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Re: Hog hunting questions

Posted: Sun Jan 27, 2013 11:46 pm
by markthenewf
Subscribing to this Interesting topic.

Though I've never been hunting, I'm leaning towards giving it a go. I grew up in eastern Canada and we always had fresh fish and meat (moose and caribou) during the year. I certainly miss it. I have appropriate firearms to do this sorta thing and I'm definitely interested in hog hunting in the winter. Trampsing around in the woods in 80+ degrees is not my cup of tea! I suppose I'll also have to see about investing in a freezer.

Either way, I need to get some time in with my new marlin 45-70 lever gun. I'm guessing a 405 grain lead round backed-up with 45ACP will do the trick on hogs quite well, correct? I have 308's but the lever gun is a handy size and lightweight.

Re: Hog hunting questions

Posted: Wed Feb 06, 2013 1:43 am
by flintknapper
I have completely eliminated pigs from a moderate sized ranch. After months of constant pressure they finally moved on.

25 years of hunting hogs (trapping, shooting, snaring, running with dogs) has taught me a few things about feral hogs.

1. Anywhere they are firmly established...you will NEVER be rid of them. Using words such as (eliminate or eradicate) in the same sentence with "hog".... should be avoided...as it is wishful thinking at best. ;-)

2. It is possible to temporarily displace hogs (they are smart animals and adjust to hunting pressure), but I can say with full confidence, you have only succeeded in swapping hogs with your neighbors. They will be back, they always come back.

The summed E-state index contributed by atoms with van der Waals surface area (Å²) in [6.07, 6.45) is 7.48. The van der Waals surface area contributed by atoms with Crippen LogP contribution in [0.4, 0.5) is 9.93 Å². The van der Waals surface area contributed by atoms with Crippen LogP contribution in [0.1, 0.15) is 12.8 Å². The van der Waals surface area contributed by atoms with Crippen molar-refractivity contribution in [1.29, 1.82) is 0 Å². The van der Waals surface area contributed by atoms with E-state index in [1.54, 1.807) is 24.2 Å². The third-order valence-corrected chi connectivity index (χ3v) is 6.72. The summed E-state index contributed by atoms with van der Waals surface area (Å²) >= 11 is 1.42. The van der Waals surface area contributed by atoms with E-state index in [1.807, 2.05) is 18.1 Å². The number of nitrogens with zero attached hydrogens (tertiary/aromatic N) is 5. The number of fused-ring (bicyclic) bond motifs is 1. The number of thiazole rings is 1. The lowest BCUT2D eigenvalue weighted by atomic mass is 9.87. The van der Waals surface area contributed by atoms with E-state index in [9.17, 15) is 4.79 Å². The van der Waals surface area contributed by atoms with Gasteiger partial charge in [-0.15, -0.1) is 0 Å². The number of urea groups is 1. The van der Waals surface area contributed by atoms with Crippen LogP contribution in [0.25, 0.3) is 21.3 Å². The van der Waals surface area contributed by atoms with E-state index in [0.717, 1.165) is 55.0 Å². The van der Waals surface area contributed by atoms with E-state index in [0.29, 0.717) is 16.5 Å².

Re: Hog hunting questions

Posted: Wed Feb 06, 2013 8:44 am
by Grillmark55
The Annoyed Man wrote:
The Marshal wrote:Is the .223 too light to shoot the hogs with? Would I be better served using my SKS?
I have an opportunity to go on a friends land, and wondering what to bring...
No blood, but a dead animal picture: http://whamproductions.com/images/misce ... forweb.jpg.

This hog was shot with the pictured carbine which was built by my son for his employer. Two 55 grain FMJs behind the right ear, which produced no visible blood or obvious wounds on the entry (near) side. From what I'm told, the off-side was a mess.

All of that said, when I went hog-hunting, I took along an M1A. I'm too lazy to fire twice at the same hog. :mrgreen:
Woah - that looks like an ASSAULT RIFLE! NOBODY hunts with an ASSAULT RIFLE! Those are only used for hunting PEOPLE! :evil2:

Re: Hog hunting questions

Posted: Tue Jun 11, 2013 9:57 am
by drstephennix